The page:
Has the New York Prompt Payment Act Helped New York Construction Industry Payment Practices?

When the New York Prompt Payment Act (PPA) was enacted in 2003, it was anticipated that it would have a major and positive impact upon the payment process within the construction industry. Unfortunately, that has not always been the case, and it has actually harmed contractors and subcontractors in many instances. If you are involved in the construction industry, you may have questions about the Act and how it helps or harms you.

If you are an owner, contractor, or subcontractor, you likely have encountered payment disputes on construction projects. That is simply a fact of life if you work in this industry. Unfortunately, most often these disputes lead to expensive litigation. To combat this problem, New York’s state legislature enacted the PPA.

The law applies to any “written or oral agreement for the construction… of any building, structure or improvement…where the aggregate cost of the construction project including all labor, services, materials and equipment to be furnished, equals or exceeds one hundred fifty thousand dollars ($150,000).”  The purpose of the PPA, as stated in Section 756-a of the Act, is to “expedite payment of all monies owed to those who perform contracting services pursuant to construction contracts.” Although the PPA helps ensure that professionals in the construction industry are promptly paid for their services, one of the more controversial parts of the PPA is that some of its provisions override basic freedom of contract rights.

What this means is that under the PPA, some of the provisions in your construction contracts may be void and unenforceable. In the event a payment dispute arises and you try to enforce a certain provision in your contract, the courts may look to the PPA and rule against your contract. Under Section 757 of the PPA, the law says the following provisions in construction contracts are deemed void and unenforceable:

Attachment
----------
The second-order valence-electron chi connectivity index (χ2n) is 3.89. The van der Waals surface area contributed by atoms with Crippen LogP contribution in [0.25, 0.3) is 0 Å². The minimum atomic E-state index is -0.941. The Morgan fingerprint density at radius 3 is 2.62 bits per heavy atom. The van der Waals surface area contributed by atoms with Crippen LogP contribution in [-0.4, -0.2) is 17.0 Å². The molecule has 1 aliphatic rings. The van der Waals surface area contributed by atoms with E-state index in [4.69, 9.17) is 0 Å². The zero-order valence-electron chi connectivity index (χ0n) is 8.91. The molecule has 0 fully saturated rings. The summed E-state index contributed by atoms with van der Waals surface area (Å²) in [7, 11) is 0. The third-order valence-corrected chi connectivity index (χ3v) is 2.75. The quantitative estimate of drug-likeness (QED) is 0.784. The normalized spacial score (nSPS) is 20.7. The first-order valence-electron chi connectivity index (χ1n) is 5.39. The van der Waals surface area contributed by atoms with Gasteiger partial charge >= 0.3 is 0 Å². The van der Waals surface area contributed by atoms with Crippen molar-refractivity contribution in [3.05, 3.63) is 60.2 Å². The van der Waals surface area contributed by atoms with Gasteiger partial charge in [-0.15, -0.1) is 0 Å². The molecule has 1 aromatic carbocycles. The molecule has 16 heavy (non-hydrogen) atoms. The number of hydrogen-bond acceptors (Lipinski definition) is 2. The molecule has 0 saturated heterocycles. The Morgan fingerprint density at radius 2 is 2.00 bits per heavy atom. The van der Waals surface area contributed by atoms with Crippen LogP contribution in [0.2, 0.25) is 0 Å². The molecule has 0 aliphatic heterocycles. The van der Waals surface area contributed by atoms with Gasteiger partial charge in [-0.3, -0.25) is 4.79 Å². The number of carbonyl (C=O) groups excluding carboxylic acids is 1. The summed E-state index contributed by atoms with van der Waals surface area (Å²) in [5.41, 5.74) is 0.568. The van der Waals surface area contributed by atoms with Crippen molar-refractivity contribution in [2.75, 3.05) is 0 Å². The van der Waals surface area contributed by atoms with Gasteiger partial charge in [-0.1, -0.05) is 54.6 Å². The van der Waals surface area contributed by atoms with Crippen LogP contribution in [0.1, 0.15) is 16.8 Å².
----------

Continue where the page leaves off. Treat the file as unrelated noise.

• “A provision, covenant, clause or understanding in, collateral to or affecting a construction contract, with the exception of a contract with a material supplier, that makes the contract subject to the laws of another state or that requires any litigation, arbitration or other dispute resolution proceeding arising from the contract to be conducted in another state.
  • A provision, covenant, clause or understanding in, collateral to or affecting a construction contract stating that a party to the contract cannot suspend performance under the contract if another party to the contract fails to make prompt payments under the contract.
  • A provision, covenant, clause or understanding in, collateral to or affecting a construction contract stating that expedited arbitration as expressly provided for and in the manner established by section seven hundred fifty-six-b of this article is unavailable to one or both parties.
  • A provision, covenant, clause or understanding in collateral to or affecting a construction contract establishing payment provisions which differ from those established in subdivision three of section seven hundred fifty-six-a and section seven hundred fifty-six-b as applicable.”

This language can be confusing to even longtime employees in the construction industry, which is why the experienced construction law attorneys at Scaffidi & Associates are here to help. If you have questions about whether your contracts are at risk of being deemed void and unenforceable, contact us today.

Posted in: Construction Law, Personal Injury Law


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